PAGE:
Although the invention has been particularly shown and described with reference to several preferred embodiments thereof, it will be understood by those skilled in the art that various changes in form and details may be made therein without departing from the spirit and scope of the invention as defined in the appended claims.
|Cited Patent||Filing date||Publication date||Applicant||Title|
|US4734853||2 Dec 1985||29 Mar 1988||Hitachi, Ltd.||Terminal control system|
|US5073933||1 Dec 1989||17 Dec 1991||Sun Microsystems, Inc.||X window security system|
|US5166977||31 May 1991||24 Nov 1992||Encrypto, Inc.||Protocol converter for a secure fax transmission system|
|US5191611||18 Jan 1991||2 Mar 1993||Lang Gerald S||Method and apparatus for protecting material on storage media and for transferring material on storage media to various recipients|
|US5220604||28 Sep 1990||15 Jun 1993||Digital Equipment Corporation||Method for performing group exclusion in hierarchical group structures|
|US5224163||28 Sep 1990||29 Jun 1993||Digital Equipment Corporation||Method for delegating authorization from one entity to another through the use of session encryption keys|
|US5315657||28 Sep 1990||24 May 1994||Digital Equipment Corporation||Compound principals in access control lists|
|US5317742||21 Jun 1991||31 May 1994||Racal-Datacom, Inc.||Dynamic translation of network management primitives to queries to a database|
|US5347578||24 Feb 1993||13 Sep 1994||International Computers Limited||Computer system security|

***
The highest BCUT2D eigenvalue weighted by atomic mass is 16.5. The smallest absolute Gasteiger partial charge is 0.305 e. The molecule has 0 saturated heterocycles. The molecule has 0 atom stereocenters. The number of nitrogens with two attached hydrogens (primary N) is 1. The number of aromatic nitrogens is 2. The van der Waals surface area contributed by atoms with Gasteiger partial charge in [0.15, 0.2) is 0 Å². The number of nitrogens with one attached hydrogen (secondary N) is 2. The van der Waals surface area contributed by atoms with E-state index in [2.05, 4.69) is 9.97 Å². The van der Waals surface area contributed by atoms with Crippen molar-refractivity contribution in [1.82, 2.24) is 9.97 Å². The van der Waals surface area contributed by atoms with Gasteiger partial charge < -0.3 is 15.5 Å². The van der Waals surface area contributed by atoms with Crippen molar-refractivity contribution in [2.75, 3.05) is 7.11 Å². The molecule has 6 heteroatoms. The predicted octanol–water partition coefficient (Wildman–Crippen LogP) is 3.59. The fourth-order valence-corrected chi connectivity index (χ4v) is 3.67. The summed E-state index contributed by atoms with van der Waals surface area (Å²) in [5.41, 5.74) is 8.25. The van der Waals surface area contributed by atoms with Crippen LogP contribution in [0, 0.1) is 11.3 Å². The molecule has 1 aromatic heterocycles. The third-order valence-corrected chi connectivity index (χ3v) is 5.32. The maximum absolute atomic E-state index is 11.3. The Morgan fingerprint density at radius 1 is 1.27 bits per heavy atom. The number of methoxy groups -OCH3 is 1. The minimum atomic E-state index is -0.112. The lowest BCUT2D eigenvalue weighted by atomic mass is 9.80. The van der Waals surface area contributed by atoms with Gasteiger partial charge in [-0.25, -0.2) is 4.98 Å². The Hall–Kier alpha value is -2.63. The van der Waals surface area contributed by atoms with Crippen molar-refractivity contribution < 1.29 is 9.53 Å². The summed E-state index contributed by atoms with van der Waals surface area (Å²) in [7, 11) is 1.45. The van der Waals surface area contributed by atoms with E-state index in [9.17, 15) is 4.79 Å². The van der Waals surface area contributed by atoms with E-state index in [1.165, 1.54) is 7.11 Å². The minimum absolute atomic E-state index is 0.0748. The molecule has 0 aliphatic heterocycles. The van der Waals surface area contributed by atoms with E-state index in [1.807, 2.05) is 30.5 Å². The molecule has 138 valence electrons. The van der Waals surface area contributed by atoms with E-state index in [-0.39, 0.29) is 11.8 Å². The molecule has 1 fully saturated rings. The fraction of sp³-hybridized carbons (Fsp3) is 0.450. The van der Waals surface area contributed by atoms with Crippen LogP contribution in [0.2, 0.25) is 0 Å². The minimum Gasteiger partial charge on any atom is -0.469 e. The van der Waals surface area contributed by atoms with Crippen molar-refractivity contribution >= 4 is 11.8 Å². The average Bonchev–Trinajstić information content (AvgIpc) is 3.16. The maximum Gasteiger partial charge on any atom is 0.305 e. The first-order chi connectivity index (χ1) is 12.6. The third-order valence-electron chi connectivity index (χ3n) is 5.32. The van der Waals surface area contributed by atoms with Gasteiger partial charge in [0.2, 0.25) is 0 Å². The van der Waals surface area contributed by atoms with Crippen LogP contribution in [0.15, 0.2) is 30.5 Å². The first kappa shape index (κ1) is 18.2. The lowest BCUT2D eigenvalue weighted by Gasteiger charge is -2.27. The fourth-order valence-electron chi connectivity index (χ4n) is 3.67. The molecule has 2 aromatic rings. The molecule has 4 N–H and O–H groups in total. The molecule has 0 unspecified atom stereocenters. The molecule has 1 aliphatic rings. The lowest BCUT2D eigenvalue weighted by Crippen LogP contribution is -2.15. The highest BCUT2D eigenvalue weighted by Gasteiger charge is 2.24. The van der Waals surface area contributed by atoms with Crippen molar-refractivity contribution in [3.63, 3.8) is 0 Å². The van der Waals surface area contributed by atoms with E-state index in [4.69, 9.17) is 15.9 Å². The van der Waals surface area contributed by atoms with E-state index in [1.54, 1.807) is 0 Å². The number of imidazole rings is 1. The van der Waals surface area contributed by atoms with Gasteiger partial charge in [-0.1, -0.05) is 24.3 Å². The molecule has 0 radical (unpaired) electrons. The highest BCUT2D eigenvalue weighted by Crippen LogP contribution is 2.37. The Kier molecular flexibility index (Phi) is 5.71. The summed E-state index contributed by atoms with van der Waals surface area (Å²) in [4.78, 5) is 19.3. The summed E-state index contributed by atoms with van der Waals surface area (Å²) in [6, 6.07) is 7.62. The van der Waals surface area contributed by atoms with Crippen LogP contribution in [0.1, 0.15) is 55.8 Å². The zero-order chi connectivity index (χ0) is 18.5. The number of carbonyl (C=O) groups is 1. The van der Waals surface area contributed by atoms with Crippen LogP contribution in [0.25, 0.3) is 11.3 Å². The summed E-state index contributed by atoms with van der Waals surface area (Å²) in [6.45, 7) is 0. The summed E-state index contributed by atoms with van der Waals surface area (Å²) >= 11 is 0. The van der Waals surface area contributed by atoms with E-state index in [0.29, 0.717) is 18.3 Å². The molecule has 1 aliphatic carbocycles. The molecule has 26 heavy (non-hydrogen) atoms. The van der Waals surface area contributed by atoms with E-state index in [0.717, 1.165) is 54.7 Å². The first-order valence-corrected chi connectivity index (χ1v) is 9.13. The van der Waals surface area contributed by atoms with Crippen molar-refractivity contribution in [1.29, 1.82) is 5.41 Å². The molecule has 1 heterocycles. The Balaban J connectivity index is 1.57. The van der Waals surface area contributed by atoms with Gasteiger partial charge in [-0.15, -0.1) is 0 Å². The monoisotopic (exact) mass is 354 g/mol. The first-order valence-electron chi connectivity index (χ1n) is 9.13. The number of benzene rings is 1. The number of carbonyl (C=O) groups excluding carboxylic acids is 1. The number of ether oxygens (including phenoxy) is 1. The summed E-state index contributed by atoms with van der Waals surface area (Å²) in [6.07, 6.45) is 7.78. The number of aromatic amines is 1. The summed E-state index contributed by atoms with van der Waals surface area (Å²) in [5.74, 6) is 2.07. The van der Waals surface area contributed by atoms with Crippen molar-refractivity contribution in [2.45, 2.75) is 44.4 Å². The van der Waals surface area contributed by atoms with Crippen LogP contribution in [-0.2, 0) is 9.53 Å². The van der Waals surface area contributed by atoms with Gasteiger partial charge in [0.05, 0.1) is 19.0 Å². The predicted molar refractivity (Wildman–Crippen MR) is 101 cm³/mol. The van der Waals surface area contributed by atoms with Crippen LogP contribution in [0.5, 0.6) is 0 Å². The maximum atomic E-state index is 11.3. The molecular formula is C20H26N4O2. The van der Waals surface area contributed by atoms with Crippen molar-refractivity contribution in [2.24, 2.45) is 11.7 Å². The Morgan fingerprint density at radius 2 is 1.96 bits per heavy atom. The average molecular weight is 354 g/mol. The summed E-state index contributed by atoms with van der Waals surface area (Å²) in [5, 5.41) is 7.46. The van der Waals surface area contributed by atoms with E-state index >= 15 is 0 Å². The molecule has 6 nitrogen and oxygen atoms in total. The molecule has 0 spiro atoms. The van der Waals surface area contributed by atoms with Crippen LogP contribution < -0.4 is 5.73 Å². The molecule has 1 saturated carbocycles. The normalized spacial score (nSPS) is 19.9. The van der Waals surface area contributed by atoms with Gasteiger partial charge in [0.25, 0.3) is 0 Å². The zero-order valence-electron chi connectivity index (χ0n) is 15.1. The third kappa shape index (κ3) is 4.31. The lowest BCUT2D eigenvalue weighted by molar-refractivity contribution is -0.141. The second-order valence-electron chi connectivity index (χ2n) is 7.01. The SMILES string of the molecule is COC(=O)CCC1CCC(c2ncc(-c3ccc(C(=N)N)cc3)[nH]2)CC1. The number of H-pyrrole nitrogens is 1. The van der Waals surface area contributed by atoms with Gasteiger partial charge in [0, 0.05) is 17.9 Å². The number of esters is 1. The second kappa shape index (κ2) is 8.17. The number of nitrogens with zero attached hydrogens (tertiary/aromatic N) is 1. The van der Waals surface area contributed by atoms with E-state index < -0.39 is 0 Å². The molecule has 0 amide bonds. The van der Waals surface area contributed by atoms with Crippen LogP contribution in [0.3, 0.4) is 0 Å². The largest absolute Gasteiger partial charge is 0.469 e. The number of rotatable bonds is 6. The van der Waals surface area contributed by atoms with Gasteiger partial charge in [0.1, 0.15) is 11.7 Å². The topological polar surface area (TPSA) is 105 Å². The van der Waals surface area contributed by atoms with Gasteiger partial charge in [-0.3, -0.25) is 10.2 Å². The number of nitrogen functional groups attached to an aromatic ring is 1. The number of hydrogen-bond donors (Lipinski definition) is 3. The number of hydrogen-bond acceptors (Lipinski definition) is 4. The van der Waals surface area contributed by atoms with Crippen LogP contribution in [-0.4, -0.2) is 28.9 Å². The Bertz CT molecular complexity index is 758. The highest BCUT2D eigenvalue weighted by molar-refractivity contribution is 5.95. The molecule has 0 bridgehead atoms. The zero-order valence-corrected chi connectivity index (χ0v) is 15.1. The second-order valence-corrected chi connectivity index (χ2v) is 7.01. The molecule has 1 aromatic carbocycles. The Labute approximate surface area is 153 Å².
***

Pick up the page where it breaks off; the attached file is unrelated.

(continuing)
|US5559800||19 Jan 1994||24 Sep 1996||Research In Motion Limited||Remote control of gateway functions in a wireless data communication network|
|US5566326||23 Sep 1994||15 Oct 1996||Bull Hn Information Systems Inc.||Copy file mechanism for transferring files between a host system and an emulated file system|
|US5594227 *||28 Mar 1995||14 Jan 1997||Microsoft Corporation||System and method for protecting unauthorized access to data contents|
|US5611048||9 May 1994||11 Mar 1997||International Business Machines Corporation||Remote password administration for a computer network among a plurality of nodes sending a password update message to all nodes and updating on authorized nodes|
|US5623600||26 Sep 1995||22 Apr 1997||Trend Micro, Incorporated||Virus detection and removal apparatus for computer networks|
|US5623601||21 Nov 1994||22 Apr 1997||Milkway Networks Corporation||Apparatus and method for providing a secure gateway for communication and data exchanges between networks|
|US5629981||29 Jul 1994||13 May 1997||Texas Instruments Incorporated||Information management and security system|
|US5657390||25 Aug 1995||12 Aug 1997||Netscape Communications Corporation||Secure socket layer application program apparatus and method|